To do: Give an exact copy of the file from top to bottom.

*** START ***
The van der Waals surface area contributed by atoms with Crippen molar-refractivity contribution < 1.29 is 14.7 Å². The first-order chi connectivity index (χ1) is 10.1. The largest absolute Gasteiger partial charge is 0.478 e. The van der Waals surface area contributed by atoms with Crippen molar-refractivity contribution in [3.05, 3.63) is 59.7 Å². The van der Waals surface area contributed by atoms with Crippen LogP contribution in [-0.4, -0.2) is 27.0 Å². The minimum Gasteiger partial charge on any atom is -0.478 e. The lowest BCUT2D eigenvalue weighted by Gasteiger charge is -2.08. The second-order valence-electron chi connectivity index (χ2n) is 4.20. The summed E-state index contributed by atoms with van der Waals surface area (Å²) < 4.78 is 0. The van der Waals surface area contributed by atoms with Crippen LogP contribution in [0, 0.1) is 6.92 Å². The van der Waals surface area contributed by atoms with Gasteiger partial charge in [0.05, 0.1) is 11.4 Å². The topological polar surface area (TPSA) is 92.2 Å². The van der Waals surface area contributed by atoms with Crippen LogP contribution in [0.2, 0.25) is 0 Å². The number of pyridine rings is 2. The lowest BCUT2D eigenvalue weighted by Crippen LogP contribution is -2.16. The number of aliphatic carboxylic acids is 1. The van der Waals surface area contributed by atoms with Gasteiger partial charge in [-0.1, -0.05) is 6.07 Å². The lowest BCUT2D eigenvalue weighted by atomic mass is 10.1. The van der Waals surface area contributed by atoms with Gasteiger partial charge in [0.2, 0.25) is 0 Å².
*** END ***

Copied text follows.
The van der Waals surface area contributed by atoms with Crippen molar-refractivity contribution < 1.29 is 14.7 Å². The first-order chi connectivity index (χ1) is 10.1. The largest absolute Gasteiger partial charge is 0.478 e. The van der Waals surface area contributed by atoms with Crippen molar-refractivity contribution in [3.05, 3.63) is 59.7 Å². The van der Waals surface area contributed by atoms with Crippen LogP contribution in [-0.4, -0.2) is 27.0 Å². The minimum Gasteiger partial charge on any atom is -0.478 e. The lowest BCUT2D eigenvalue weighted by Gasteiger charge is -2.08. The second-order valence-electron chi connectivity index (χ2n) is 4.20. The summed E-state index contributed by atoms with van der Waals surface area (Å²) < 4.78 is 0. The van der Waals surface area contributed by atoms with Crippen LogP contribution in [0, 0.1) is 6.92 Å². The van der Waals surface area contributed by atoms with Gasteiger partial charge in [0.05, 0.1) is 11.4 Å². The topological polar surface area (TPSA) is 92.2 Å². The van der Waals surface area contributed by atoms with Crippen LogP contribution in [0.2, 0.25) is 0 Å². The number of pyridine rings is 2. The lowest BCUT2D eigenvalue weighted by Crippen LogP contribution is -2.16. The number of aliphatic carboxylic acids is 1. The van der Waals surface area contributed by atoms with Gasteiger partial charge in [-0.1, -0.05) is 6.07 Å². The lowest BCUT2D eigenvalue weighted by atomic mass is 10.1. The van der Waals surface area contributed by atoms with Gasteiger partial charge in [0.2, 0.25) is 0 Å².